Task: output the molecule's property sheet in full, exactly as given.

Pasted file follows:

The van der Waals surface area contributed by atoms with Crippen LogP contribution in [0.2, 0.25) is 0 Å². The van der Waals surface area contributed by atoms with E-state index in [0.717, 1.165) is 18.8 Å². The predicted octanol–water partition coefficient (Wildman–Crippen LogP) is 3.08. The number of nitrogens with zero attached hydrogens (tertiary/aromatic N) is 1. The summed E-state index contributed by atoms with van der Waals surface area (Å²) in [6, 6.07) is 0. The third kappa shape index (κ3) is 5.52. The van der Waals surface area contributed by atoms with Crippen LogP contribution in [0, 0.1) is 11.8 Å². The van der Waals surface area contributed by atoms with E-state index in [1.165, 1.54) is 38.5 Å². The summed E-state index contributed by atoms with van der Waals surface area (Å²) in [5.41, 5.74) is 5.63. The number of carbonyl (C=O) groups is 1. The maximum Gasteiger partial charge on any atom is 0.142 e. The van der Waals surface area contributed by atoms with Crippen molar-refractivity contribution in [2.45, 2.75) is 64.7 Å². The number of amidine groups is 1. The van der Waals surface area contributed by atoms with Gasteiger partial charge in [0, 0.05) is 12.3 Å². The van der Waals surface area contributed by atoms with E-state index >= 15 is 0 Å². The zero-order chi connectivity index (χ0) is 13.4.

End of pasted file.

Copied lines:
The van der Waals surface area contributed by atoms with Crippen LogP contribution in [0.2, 0.25) is 0 Å². The van der Waals surface area contributed by atoms with E-state index in [0.717, 1.165) is 18.8 Å². The predicted octanol–water partition coefficient (Wildman–Crippen LogP) is 3.08. The number of nitrogens with zero attached hydrogens (tertiary/aromatic N) is 1. The summed E-state index contributed by atoms with van der Waals surface area (Å²) in [6, 6.07) is 0. The third kappa shape index (κ3) is 5.52. The van der Waals surface area contributed by atoms with Crippen LogP contribution in [0, 0.1) is 11.8 Å². The van der Waals surface area contributed by atoms with E-state index in [1.165, 1.54) is 38.5 Å². The summed E-state index contributed by atoms with van der Waals surface area (Å²) in [5.41, 5.74) is 5.63. The number of carbonyl (C=O) groups is 1. The maximum Gasteiger partial charge on any atom is 0.142 e. The van der Waals surface area contributed by atoms with Crippen molar-refractivity contribution in [2.45, 2.75) is 64.7 Å². The number of amidine groups is 1. The van der Waals surface area contributed by atoms with Gasteiger partial charge in [0, 0.05) is 12.3 Å². The van der Waals surface area contributed by atoms with E-state index >= 15 is 0 Å². The zero-order chi connectivity index (χ0) is 13.4.